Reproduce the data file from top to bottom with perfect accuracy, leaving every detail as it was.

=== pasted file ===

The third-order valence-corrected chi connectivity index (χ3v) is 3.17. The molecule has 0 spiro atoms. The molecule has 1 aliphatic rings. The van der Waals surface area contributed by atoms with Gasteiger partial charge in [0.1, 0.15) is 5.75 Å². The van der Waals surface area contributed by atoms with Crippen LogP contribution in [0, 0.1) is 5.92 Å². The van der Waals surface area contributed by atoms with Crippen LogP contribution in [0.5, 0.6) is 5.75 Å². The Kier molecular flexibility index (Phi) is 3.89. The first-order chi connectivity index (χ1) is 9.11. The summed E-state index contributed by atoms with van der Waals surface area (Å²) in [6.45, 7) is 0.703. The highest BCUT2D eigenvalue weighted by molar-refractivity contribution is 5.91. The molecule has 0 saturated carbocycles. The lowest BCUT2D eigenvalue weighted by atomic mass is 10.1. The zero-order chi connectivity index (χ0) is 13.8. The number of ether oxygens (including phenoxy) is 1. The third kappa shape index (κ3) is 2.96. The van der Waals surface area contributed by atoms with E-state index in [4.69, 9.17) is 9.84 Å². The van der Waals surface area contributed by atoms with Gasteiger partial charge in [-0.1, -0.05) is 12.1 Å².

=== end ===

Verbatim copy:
The third-order valence-corrected chi connectivity index (χ3v) is 3.17. The molecule has 0 spiro atoms. The molecule has 1 aliphatic rings. The van der Waals surface area contributed by atoms with Gasteiger partial charge in [0.1, 0.15) is 5.75 Å². The van der Waals surface area contributed by atoms with Crippen LogP contribution in [0, 0.1) is 5.92 Å². The van der Waals surface area contributed by atoms with Crippen LogP contribution in [0.5, 0.6) is 5.75 Å². The Kier molecular flexibility index (Phi) is 3.89. The first-order chi connectivity index (χ1) is 9.11. The summed E-state index contributed by atoms with van der Waals surface area (Å²) in [6.45, 7) is 0.703. The highest BCUT2D eigenvalue weighted by molar-refractivity contribution is 5.91. The molecule has 0 saturated carbocycles. The lowest BCUT2D eigenvalue weighted by atomic mass is 10.1. The zero-order chi connectivity index (χ0) is 13.8. The number of ether oxygens (including phenoxy) is 1. The third kappa shape index (κ3) is 2.96. The van der Waals surface area contributed by atoms with E-state index in [4.69, 9.17) is 9.84 Å². The van der Waals surface area contributed by atoms with Gasteiger partial charge in [-0.1, -0.05) is 12.1 Å².